Since its launch in 2015, Dubai Design Week further cemented the Middle East as one of the world’s major art hubs. Even a pandemic isn’t stopping it in its tracks.
The design festival is back for its sixth edition, with adaptations to the new, post-coronavirus normal, of course. The festival will take place both online and IRL, with over 100 events as part of its programme, including exhibitions, pop-ups, and outdoor installations, all with a particular focus on the effects of the pandemic on our day-to-day lives.
This year marks the design fest’s inaugural MENA Grad Show, which will present 50 projects by university students from across the Middle East and North Africa. Students were tasked with presenting solutions to current social and economic problems for the show. From an alternative to concrete using palm tree, to a streamlined process to extract lithium from the ocean, the projects are a must-see.
The six-day festival also includes the multimedia exhibition ‘The Shape of Things to Come’ which will feature work by architects and interior designers reimagining life in a post-pandemic world.
Of course, Dubai Design Week wouldn’t be complete without a showcase at its open-air home of Dubai Design District, wherein—suitably—social distancing measures can be respected. There you’ll find a host of outdoor, immersive installations to check out. Wondering what to look forward to? We round up must-see 10 installations.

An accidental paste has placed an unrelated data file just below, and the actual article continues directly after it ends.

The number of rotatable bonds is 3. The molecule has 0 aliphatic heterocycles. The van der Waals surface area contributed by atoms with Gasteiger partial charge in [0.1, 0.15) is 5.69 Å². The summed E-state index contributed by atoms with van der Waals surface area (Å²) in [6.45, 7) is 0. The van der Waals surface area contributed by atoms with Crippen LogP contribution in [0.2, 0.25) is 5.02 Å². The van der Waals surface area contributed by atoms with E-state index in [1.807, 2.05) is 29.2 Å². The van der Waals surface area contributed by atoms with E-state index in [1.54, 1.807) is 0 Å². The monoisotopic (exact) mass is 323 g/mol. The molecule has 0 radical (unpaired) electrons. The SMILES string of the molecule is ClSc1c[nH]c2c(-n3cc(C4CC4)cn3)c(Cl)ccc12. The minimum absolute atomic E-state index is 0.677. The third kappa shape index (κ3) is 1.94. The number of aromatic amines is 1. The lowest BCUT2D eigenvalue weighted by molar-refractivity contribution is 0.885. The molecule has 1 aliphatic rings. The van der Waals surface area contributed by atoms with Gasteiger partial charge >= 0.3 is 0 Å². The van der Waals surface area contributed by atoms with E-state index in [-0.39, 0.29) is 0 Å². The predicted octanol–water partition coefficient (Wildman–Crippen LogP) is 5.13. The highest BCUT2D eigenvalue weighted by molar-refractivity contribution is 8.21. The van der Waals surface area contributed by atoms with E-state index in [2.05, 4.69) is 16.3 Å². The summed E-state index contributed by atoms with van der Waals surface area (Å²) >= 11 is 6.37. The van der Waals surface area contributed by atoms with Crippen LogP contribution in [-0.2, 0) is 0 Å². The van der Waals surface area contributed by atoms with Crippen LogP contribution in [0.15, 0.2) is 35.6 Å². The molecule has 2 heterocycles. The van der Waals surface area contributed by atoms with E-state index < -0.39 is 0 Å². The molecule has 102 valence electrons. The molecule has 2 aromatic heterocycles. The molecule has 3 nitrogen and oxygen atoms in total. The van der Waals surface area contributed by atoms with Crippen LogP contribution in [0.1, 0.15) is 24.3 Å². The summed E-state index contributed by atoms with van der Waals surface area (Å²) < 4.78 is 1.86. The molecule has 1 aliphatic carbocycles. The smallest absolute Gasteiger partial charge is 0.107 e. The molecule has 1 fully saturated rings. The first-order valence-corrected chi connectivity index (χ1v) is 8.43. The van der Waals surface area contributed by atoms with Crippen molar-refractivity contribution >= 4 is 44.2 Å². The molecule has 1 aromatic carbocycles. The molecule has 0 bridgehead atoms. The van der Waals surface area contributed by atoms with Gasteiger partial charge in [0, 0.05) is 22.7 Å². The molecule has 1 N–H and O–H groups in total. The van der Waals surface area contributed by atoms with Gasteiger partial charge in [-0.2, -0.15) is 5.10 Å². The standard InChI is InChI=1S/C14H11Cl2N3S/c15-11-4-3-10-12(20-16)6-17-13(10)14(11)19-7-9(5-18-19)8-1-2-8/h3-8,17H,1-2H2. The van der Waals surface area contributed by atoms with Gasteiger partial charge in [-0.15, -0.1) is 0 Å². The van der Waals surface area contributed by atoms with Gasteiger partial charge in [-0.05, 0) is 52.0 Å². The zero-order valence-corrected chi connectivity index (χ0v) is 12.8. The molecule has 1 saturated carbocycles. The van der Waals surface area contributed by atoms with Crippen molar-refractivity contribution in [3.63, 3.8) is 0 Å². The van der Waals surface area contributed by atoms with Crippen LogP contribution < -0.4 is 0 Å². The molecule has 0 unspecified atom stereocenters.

Grabbing a coffee as you peruse through Dubai Design District? ‘Earthly’ is the special installation designed with you in mind. Using locally-sourced compressed sand and earth, the installation sets up a new, sustainable form of distant gathering throughout the district.
Please Sit Here
Created in response to the reduction of freedom brought on by the pandemic, Emirati designers Aljoud Lootah, Khalid Shafar and Hamad Khoory developed a hardwood bench designed to make the two-metre distancing measures come as second-nature to visitors, without the need for any warning signs.
Also designed with social distancing in mind, architect Iman Ibrahim created the installation as both a flexible and deconstructed response to the ‘new normal’. The installation features several paths that accommodate one person at a time and mirror sheets to allow people to see themselves and others.
Wind of Dubai
Stepping away from the pandemic, Turkish artist Refik Anadol put his focus on Dubai’s natural elements with an artwork that gives face to the invisible patterns of the Gulf capital. With data collected from sensors that collect wind speed, direction, gust patterns, and temperature, t, the piece creates a visible pattern for viewers to enjoy. Unlike the remainder of installations, this one will be permanently displayed at Hotel Indigo Dubai Downtown rather than Dubai Design District.
Designed by Ana Carreras, the installation is an urban sculpture that re-interprets the world’s first ever architectural structure, called the ‘dolmen’. The piece was created with solid aluminium and porcelain slabs.
Dining out has never been the same since COVID-19 hit the world. Amsterdam-based studio Mediamatic created a new concept inspired by social distancing measures, featuring a series of glass greenhouses.
Points in Common
There’s never been a time where interactivity has proved essential. Montreal-based Studio Iregular has kept this in mind when developing its latest technology. The studio’s installation reacts to the slightest movement of its visitors, even the blink of an eye.